Sunday, November 1, 2015

Building Weapons of Mass Destruction Bad For Security, Bad At Creating Jobs -- But Congress Still Loves Them

Banner drop from the Sagadahoc Bridge over the Kennebec River next to the Bath Iron Works shipyards. The river is regularly dredged to permit warships built there to be put out to sea, disrupting species that live in the waters.
On October 31 in Bath, Maine 70 activists gathered outside -- and some inside -- the gates of General Dynamics' Bath Iron Works shipyard. Something scary, indeed.
Activist Suzanne Hedrick addressed the Navy brass, sailors and working class families
leaving the shipyard saying: "This is a death factory."
Maine's elected officials were inside helping to launch and "christen" yet another warship, a nuclear capable Aegis destroyer. The Pentagon public relations boys decided to name this one after a dead Marine who was the first person born in Mexico to be so remembered, Rafael Peralta.
Recruiting among Latinos willing to enlist for a green card thus got a big boost via publicity that corporate media will help spread far and wide. Corporate news puffed Peralta's "ultimate sacrifice" relentlessly in their coverage of the warship's launch.

I was asked to speak on the spur of the moment and decided to focus on the claim that building weapons of mass destruction with our tax dollars is a must because: Jobs. Here's my response explaining why that claim cannot be supported by the facts.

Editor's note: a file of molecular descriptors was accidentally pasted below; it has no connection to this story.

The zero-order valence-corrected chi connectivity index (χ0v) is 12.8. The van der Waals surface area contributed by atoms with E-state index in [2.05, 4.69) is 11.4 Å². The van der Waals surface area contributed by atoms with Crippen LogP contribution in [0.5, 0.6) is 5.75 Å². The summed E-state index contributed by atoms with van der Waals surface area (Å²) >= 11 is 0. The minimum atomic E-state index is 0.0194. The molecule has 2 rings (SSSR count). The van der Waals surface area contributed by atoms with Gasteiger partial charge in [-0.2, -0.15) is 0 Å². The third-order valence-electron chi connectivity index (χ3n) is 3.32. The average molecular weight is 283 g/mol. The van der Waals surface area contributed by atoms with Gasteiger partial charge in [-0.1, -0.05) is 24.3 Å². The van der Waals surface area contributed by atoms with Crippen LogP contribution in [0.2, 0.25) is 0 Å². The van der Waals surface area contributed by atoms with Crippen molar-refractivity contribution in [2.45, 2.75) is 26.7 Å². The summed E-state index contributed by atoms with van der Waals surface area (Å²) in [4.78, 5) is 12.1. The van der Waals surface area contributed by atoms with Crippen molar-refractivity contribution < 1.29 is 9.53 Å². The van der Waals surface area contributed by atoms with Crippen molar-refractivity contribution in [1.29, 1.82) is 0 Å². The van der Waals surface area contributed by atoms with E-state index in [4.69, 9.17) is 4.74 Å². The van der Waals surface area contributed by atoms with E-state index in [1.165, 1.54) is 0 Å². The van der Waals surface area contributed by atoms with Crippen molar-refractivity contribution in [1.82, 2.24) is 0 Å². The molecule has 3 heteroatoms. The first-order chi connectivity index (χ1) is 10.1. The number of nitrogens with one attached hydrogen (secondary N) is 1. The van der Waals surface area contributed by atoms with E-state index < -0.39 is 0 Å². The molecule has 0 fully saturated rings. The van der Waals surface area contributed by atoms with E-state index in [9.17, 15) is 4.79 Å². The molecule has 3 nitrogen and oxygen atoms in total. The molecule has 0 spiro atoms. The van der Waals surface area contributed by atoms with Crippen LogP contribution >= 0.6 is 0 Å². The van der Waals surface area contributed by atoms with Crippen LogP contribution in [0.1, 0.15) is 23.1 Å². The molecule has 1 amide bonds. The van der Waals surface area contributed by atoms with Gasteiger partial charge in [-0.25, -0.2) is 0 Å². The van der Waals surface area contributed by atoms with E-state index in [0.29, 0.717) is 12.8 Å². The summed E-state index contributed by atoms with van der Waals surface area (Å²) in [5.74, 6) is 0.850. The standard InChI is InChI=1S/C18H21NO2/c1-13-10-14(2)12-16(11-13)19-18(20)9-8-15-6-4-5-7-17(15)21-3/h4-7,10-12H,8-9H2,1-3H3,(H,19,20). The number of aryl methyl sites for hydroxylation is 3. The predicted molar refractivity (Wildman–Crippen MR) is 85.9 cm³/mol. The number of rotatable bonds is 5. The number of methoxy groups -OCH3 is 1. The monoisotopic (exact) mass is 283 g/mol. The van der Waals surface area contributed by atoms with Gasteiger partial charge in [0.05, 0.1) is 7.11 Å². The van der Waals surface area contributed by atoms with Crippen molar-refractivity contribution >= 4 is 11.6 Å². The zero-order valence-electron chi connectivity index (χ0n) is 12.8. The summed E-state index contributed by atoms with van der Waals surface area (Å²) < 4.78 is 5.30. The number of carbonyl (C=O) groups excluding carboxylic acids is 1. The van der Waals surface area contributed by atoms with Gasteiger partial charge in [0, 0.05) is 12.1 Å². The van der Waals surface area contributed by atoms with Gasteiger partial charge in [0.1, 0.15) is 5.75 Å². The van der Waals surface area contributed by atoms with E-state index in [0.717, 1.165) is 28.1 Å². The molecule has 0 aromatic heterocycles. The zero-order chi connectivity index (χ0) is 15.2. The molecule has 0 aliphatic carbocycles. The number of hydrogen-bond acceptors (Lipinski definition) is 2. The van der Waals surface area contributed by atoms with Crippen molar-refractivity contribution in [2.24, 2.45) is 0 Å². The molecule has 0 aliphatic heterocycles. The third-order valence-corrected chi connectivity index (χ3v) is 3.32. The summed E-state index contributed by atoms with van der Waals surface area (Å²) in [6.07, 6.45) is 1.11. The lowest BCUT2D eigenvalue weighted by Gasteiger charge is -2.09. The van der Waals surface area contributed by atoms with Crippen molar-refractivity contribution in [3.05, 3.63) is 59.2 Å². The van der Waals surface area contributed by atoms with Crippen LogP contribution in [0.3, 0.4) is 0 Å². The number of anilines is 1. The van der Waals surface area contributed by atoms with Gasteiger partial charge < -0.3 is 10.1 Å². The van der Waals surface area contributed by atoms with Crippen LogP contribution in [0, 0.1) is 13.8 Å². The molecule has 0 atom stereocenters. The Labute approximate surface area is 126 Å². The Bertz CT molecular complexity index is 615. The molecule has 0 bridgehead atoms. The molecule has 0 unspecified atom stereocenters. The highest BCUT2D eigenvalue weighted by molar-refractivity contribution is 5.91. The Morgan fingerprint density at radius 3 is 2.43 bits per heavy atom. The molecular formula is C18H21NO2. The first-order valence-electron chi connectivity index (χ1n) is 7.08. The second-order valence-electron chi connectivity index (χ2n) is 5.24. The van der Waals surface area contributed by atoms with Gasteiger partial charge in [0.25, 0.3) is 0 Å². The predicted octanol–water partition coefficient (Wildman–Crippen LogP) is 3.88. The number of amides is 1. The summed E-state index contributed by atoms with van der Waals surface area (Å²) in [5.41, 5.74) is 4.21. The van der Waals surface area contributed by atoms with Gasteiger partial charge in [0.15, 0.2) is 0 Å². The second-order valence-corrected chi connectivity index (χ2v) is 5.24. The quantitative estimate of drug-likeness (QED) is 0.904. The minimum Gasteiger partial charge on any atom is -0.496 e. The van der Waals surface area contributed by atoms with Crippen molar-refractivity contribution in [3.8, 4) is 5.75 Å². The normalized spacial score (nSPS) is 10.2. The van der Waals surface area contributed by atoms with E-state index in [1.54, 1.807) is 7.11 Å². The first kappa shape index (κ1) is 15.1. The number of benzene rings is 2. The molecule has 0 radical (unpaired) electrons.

Click here see videos of everyone's remarks. And, here are some of the other messages from the action, including text of a letter delivered inside the ceremony to Maine's congressional delegation.

The October 31 action was organized by Smilin' Trees Disarmament Farm and Bruce Gagnon of the Global Network Against Weapons & Nuclear Power in Space. Bruce can be heard speaking in the video below to the large audience of people leaving the shipyard following the ceremonies. He's talking about the successful efforts of former BIW worker Peter Woodruff to organize workers calling for conversion from building weapons of mass destruction:

In other messaging, activist Michael Gibson had this great letter about the "christening" published in the Lewiston Sun Journal one day prior to the launch.

Mark Roman, an activist who has been at BIW launches several times in the past, observed that there were many Navy officers in attendance with especially numerous medals and other decorations on display. He said they reminded him of cartoons lampooning Soviet era generals with layer upon layer of decorations on their uniforms. "There's not enough room on their chests for all their bravery," commented Roman.

Highly paid Pentagon brass with extensive and expensive staffs have multiplied in all branches of the military since the staged terror events of 9/11. Some have termed the problem "star creep." 'Nuff said.

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